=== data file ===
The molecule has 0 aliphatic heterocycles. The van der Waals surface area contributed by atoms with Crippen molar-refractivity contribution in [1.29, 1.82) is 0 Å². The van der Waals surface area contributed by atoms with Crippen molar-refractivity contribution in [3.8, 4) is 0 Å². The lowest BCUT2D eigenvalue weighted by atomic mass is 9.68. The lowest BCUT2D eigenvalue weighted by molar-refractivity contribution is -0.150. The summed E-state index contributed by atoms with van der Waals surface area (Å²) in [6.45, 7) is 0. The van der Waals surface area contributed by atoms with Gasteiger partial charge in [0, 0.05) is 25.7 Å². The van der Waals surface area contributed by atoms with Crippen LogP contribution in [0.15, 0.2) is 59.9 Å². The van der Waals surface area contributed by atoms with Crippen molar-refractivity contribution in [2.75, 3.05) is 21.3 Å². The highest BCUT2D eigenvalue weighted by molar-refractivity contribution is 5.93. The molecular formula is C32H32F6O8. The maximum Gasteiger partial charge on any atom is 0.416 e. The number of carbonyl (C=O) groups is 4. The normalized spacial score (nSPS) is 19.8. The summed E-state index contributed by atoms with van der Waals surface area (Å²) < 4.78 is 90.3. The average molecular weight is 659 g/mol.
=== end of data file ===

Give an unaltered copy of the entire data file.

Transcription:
The molecule has 0 aliphatic heterocycles. The van der Waals surface area contributed by atoms with Crippen molar-refractivity contribution in [1.29, 1.82) is 0 Å². The van der Waals surface area contributed by atoms with Crippen molar-refractivity contribution in [3.8, 4) is 0 Å². The lowest BCUT2D eigenvalue weighted by atomic mass is 9.68. The lowest BCUT2D eigenvalue weighted by molar-refractivity contribution is -0.150. The summed E-state index contributed by atoms with van der Waals surface area (Å²) in [6.45, 7) is 0. The van der Waals surface area contributed by atoms with Gasteiger partial charge in [0, 0.05) is 25.7 Å². The van der Waals surface area contributed by atoms with Crippen LogP contribution in [0.15, 0.2) is 59.9 Å². The van der Waals surface area contributed by atoms with Crippen molar-refractivity contribution in [2.75, 3.05) is 21.3 Å². The highest BCUT2D eigenvalue weighted by molar-refractivity contribution is 5.93. The molecular formula is C32H32F6O8. The maximum Gasteiger partial charge on any atom is 0.416 e. The number of carbonyl (C=O) groups is 4. The normalized spacial score (nSPS) is 19.8. The summed E-state index contributed by atoms with van der Waals surface area (Å²) < 4.78 is 90.3. The average molecular weight is 659 g/mol.